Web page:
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On trusting yourself

In my other life, I'm a management consultant with an emphasis on personal skills and the theory to support our personal approach in the workplace. (Still awake, eh?)

Last week, I had the pleasure to get out - out, I kid you not! There is life beyond my desk - to visit a writing group for an author Q and A. I answered in my usual way - a mix of what I do when and lots of practical advice. I don't, really, do writing advice - what works for me works for me, and most likely won't work for anyone else. I don't give definitive answers, but ask more questions and give supporting theory to guide peoples' choices as to what they might want to decide to do themselves.

It occurred to me this morning as I stared at my keyboard there is a key component of personal capability skills that I've never talked about in my blog, and it's so important.

It's about trusting yourself. Trusting yourself to make the right choice. Trusting that if you have alarm bells ringing you should listen to them. Believing that you are the best person to make a decision for yourself and that no one - not your publisher, or your agent, or your writing chums - is guaranteed to make a better one. (I write this knowing that I sometimes see what I consider to be bad advice from professionals in the industry. But it's hard to see that when there are strong voices around us, more knowledgeable voices, who are very sure of their advice.)

An example from my own past: I knew when I was asked to rewrite Inish Carraig for a young adult market that it didn't feel right. I knew that it wasn't, really a young adult book - it had the wrong focus, the wrong type of point of view, and an key adult character, not just as a support to the young voice. I knew it from the jangling in my stomach, but, in a tide of enthusiasm, I went along with all the changes. Why? Because I believed the person giving the advice knew best.

The first real inkling I had that something was amiss was when the book went out to market as a cross-over book. One of my writing group - a good, sensible voice as it happens - asked me why it was being subbed as that when I'd just spent 18 months changing it from a crossover to a Young Adult book. But even then I drowned out the warning bells, told myself it would be fine, and went with it. I didn't ask the critical questions that I should have.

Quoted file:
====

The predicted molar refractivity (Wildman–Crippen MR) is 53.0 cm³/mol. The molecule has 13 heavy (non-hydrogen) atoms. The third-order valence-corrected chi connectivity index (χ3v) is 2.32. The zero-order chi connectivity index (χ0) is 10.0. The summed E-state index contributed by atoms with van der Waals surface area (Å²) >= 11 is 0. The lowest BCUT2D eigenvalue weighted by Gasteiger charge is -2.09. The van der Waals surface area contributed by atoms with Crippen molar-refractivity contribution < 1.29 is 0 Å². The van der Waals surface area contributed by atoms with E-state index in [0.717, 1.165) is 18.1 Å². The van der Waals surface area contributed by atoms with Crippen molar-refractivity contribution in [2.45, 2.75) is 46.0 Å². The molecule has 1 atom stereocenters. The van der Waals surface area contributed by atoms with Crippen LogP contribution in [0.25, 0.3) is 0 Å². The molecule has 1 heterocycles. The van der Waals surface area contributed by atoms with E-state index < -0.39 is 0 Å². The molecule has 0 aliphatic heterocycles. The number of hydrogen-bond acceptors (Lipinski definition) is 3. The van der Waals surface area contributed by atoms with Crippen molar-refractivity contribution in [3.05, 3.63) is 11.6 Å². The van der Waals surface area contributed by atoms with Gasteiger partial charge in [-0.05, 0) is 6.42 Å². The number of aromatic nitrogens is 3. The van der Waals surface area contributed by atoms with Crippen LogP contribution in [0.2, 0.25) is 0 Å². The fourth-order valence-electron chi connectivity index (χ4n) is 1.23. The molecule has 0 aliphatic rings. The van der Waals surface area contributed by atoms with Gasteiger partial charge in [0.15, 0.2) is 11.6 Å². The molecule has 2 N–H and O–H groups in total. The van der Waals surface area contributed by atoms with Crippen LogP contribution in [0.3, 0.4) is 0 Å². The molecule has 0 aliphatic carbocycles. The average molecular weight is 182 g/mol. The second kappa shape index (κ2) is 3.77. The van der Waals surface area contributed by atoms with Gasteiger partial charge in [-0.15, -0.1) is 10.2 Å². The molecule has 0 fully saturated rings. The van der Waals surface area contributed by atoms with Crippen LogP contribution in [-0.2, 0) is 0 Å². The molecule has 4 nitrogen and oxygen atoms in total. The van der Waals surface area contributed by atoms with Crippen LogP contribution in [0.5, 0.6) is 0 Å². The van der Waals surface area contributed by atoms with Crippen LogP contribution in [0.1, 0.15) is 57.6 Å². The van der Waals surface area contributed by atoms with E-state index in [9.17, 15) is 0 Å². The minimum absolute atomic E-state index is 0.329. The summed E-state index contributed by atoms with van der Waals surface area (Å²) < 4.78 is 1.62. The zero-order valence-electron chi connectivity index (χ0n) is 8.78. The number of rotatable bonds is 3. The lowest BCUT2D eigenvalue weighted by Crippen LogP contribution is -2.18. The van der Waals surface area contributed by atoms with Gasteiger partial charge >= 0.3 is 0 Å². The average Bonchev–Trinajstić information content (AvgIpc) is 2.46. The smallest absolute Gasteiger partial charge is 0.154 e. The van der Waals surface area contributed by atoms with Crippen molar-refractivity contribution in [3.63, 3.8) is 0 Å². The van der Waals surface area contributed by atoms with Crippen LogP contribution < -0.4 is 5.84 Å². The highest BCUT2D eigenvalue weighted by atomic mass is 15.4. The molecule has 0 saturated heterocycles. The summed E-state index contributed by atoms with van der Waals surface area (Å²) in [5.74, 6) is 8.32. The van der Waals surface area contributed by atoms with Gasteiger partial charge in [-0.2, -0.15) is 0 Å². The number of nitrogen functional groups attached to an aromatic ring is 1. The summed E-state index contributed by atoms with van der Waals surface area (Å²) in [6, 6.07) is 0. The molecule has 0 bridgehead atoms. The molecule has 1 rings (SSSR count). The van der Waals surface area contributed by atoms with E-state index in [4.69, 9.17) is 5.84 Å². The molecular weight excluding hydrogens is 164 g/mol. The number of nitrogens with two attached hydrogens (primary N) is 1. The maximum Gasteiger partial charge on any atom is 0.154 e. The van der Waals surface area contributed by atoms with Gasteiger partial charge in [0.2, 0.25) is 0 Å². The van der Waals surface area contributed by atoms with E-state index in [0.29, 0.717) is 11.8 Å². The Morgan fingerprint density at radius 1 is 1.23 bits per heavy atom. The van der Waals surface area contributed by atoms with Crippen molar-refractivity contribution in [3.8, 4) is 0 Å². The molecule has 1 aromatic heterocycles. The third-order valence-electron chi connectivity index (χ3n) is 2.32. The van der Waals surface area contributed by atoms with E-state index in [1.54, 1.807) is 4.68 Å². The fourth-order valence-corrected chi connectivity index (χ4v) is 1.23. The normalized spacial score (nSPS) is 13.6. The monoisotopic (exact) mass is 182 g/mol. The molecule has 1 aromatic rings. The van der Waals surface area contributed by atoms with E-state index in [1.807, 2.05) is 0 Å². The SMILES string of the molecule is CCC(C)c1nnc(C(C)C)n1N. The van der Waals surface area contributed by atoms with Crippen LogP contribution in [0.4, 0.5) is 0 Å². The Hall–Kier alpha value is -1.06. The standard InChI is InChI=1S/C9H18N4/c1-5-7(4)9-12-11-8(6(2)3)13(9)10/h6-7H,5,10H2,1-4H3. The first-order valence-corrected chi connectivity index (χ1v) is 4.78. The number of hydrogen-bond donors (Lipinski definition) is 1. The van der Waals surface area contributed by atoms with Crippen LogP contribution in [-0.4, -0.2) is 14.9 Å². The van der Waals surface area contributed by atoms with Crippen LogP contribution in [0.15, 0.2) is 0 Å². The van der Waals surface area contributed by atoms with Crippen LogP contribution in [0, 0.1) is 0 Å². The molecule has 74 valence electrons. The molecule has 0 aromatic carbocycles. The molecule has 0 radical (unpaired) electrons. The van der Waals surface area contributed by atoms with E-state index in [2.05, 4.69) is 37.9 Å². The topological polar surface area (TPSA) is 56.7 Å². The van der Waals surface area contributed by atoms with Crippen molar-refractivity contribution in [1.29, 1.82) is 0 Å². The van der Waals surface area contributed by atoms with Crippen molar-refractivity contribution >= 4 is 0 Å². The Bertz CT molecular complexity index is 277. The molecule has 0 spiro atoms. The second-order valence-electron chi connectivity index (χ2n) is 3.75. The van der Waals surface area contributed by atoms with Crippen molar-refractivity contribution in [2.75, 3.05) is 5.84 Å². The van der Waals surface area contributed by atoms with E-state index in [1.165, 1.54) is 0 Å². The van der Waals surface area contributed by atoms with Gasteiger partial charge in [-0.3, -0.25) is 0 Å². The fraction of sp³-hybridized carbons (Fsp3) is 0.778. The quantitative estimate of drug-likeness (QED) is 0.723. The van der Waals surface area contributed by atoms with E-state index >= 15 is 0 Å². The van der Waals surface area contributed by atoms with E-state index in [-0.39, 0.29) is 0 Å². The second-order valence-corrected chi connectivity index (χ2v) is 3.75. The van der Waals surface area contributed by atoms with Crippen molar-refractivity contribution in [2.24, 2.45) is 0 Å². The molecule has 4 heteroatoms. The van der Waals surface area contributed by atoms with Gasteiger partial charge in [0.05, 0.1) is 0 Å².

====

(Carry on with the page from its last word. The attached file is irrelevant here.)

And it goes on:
Well, dear reader, it wasn't fine, and lots of editors remarked on the voices being too young for the crossover market and it didn't sell. (And when I brought it back to a true crossover book, it felt so different and so right)

Since then, I've taken a different approach to my writing career. If, in my professional life, something jars with my innate knowledge, I listen. I've been doing my job for the best part of 20 years and I mostly have to rely on my own instincts. I don't second guess myself - instead I try to work out what it is I'm not happy about and then I problem solve from there. That inborn knowledge is called heuristic knowledge and it's very strong. It pays attention to stuff that goes on under the radar, stuff that I disregard or don't know about. It's worth listening to.

And so to writing. Most writers I know have been around a few blocks in their professional life. Few of them are writing for a living and, if they are, few started their professional life as a writer. They, like me, have knowledge of what feels right, and what doesn't. Which means all of us can listen, if we wish, to the built in voice of wisdom.

For those who are looking at this and wondering what sort of questions they should ask when they're not sure, here are a couple I tend to fall back on:

What does the person I'm listening to know? Is their knowledge up to date? (Writing is a changing world - be wary of anyone who dismisses self publishing as inferior to traditional publishing.)